The appointment of Eng. Osama Kamal to the post of Minister of Petroleum and Mineral Resources proved to be a surprise to many, prompting varied predictions and expectations. Egypt Oil & Gas weighs in on the new man in charge and his prospects for success.

Following President Mohamed Morsy’s decision to formally task Dr. Hesham Qandil with forming a new government to succeed that of Dr. Kamal El Ganzoury’s, predictions for the new cabinet were rife among analysts and experts. Some expected that the newly appointed cabinet would be comprised mainly of Muslim Brotherhood cadres and sympathizers, while others predicted a technocratic government with a Brotherhood presence.

The chosen cabinet managed to defy most projections and predictions, throwing up many surprising names. Among the surprises was the appointment of Eng. Osama Kamal as minister of petroleum and mineral resources. While Eng. Kamal was doubtlessly among the key officials of the sector during the past few years, having served as head of the Egyptian Petrochemicals Holding Company (ECHEM) for two years, his name was not among those most hotly tipped for the position, and he remains a relatively unknown quantity to many in the sector.

The new minister boasts a solid resume, having worked at several axial companies and entities within Egypt’s petroleum sector. Besides his experience at ECHEM, in which he served as Vice Chairman for Agreements and Planning, Eng. Kamal was appointed to head the Misr Oil Processing Company (MOPCO), and has also served in high managerial positions at ENPPI and Petrojet, two companies considered to be crucial to the implementation of any major project in Egypt’s petroleum sector.

Thirty years of experience in the sector speak volumes about the man’s qualifications for the post, and the fact that this experience includes projects and economics will satisfy many who view such experience as vital for success in the post of petroleum minister.

Questions do remain however, regarding the mechanisms in place for the identification and resolution of the most pressing problems plaguing the sector, and the timeframe in which such mechanisms can be put in place.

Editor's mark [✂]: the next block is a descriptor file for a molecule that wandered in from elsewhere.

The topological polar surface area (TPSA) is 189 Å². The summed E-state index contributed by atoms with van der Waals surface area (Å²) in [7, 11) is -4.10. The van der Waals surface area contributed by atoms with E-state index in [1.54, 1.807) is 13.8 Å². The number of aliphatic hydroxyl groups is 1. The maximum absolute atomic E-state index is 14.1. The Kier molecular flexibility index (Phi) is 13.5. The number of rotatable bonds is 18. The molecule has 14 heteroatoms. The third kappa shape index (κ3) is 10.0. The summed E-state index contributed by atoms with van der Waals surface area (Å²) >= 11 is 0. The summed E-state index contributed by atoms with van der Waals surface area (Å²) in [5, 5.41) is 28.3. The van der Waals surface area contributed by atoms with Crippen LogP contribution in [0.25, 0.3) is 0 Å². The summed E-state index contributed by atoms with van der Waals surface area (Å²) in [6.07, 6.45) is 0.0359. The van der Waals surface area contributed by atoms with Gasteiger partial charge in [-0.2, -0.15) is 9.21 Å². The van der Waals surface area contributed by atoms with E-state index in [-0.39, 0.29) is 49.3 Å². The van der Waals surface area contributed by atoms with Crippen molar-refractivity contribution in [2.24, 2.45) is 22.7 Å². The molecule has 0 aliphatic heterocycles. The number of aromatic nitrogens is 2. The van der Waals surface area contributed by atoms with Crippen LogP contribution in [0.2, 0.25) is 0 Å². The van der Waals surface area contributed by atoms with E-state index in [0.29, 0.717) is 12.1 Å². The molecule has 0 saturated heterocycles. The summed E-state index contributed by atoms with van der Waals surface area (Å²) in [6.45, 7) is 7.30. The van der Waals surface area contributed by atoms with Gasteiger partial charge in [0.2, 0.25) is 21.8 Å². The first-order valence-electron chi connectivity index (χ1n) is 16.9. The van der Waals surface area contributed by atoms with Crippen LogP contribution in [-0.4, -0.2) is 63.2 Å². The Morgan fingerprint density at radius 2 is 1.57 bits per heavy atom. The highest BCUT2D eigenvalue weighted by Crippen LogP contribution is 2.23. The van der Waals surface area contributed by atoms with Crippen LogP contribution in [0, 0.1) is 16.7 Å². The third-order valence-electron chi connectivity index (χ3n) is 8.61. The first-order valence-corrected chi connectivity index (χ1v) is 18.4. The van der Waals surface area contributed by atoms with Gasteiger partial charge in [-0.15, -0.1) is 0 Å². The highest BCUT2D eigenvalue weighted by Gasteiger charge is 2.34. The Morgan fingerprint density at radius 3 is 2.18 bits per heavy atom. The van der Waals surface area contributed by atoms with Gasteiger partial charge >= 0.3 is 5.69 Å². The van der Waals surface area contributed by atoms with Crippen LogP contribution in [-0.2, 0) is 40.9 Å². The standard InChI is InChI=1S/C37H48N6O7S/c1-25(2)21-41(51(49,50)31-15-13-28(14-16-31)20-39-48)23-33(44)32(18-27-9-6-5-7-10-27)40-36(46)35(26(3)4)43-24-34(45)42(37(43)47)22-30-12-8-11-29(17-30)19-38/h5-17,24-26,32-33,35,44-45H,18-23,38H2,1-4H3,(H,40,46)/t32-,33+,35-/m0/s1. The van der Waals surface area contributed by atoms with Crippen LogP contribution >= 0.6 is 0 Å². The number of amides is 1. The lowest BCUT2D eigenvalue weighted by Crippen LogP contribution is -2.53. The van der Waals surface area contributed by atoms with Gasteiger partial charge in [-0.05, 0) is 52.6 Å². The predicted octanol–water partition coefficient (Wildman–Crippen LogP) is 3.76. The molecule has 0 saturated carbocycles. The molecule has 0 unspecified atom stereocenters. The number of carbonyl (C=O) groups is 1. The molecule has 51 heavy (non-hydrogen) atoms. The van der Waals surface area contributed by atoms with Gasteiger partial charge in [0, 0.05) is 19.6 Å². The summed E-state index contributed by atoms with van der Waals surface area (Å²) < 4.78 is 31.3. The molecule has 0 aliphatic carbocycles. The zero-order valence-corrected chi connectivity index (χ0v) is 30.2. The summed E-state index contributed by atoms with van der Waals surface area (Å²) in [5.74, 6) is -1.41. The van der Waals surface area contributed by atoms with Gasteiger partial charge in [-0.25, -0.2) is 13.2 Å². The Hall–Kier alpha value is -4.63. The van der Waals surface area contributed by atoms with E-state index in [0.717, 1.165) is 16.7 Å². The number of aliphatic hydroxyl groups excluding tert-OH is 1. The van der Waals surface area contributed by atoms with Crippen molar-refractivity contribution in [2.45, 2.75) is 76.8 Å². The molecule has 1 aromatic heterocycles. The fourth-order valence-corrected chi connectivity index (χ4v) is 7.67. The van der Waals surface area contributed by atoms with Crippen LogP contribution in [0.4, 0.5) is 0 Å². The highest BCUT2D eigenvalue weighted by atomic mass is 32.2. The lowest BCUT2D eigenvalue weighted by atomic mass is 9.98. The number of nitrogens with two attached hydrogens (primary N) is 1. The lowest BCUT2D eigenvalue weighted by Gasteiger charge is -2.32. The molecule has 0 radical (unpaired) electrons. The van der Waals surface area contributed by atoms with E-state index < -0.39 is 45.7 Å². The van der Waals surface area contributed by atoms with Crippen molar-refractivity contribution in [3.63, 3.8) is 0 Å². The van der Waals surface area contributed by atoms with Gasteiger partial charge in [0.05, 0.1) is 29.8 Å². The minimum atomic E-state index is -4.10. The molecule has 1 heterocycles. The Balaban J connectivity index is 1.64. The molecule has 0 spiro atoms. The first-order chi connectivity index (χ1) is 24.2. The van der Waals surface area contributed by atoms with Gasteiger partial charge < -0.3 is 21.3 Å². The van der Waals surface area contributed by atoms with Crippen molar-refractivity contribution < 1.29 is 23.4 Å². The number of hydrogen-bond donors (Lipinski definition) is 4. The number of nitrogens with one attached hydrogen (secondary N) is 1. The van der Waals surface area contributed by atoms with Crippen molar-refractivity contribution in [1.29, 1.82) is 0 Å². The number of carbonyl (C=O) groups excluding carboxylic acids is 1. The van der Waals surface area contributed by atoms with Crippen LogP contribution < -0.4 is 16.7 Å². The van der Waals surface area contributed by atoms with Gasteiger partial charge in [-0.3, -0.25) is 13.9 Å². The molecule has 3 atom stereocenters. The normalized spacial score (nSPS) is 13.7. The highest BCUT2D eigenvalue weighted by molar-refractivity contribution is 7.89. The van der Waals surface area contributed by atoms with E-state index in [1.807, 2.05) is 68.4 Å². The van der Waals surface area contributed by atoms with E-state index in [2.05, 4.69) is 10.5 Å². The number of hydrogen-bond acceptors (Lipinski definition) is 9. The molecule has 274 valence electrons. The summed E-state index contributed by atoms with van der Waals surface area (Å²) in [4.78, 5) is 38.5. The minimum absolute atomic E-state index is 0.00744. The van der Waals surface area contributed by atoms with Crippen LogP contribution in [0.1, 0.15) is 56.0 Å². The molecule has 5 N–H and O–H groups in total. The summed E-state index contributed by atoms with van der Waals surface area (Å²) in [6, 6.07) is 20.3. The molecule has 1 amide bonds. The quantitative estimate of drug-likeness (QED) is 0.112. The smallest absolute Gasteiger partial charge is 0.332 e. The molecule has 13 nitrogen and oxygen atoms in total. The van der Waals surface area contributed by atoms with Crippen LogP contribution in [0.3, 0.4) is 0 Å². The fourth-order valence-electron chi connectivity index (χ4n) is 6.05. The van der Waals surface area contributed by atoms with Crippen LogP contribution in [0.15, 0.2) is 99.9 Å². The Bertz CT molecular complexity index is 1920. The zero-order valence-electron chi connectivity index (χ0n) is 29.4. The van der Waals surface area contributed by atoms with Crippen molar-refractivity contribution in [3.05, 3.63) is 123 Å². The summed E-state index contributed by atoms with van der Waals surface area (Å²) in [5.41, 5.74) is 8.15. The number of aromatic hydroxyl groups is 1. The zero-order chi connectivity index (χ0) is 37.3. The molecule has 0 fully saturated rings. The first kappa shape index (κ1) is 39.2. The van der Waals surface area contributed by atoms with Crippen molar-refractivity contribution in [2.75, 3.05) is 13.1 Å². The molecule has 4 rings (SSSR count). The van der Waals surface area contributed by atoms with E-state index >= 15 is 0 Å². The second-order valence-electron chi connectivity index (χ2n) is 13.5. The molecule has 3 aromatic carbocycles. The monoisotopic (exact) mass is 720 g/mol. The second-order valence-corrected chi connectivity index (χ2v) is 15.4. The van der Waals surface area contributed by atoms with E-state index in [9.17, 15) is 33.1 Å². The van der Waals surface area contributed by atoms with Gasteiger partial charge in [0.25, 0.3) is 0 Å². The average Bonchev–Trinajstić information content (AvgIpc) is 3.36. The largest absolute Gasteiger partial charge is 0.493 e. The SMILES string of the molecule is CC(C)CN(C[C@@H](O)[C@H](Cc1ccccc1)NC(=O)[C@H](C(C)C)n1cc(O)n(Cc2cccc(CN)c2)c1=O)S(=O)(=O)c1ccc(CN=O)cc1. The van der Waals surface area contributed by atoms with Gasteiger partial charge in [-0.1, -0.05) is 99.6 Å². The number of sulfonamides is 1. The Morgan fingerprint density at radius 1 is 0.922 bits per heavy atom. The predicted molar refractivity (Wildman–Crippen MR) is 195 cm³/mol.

More importantly, certain elements regarding the identity of the new minister will most probably raise a few eyebrows. Many of those working in the sector tentatively refused to comment on the man’s history in the sector, and a number of sector veterans labeled Eng. Kamal the “prodigal child” of former minister of petroleum and current prison inmate Sameh Fahmy, a figure largely reviled in Egypt and viewed as a symbol of corruption. The fact that Eng. Kamal rose through the ranks and witnessed success under the stewardship of Sameh Fahmy does not necessarily blot his reputation in any way, as effectiveness can result in plaudits and success regardless of the surrounding atmosphere and has in many cases done so in the regime of Mubarak itself.

The question remains, nevertheless, of whether the minister will be able or willing to dispose of the old guard in the sector’s leadership, or at least those elements within it which ought to be removed, and implement the structural adjustment necessary for the Egyptian petroleum sector to move forward. Some view that Eng. Kamal is not the man to do this. Others expect a purge similar to President Morsy’s now famous dismissal of security chiefs, as an indication by the minister of his intention to make a clean break with the past. Only time will tell.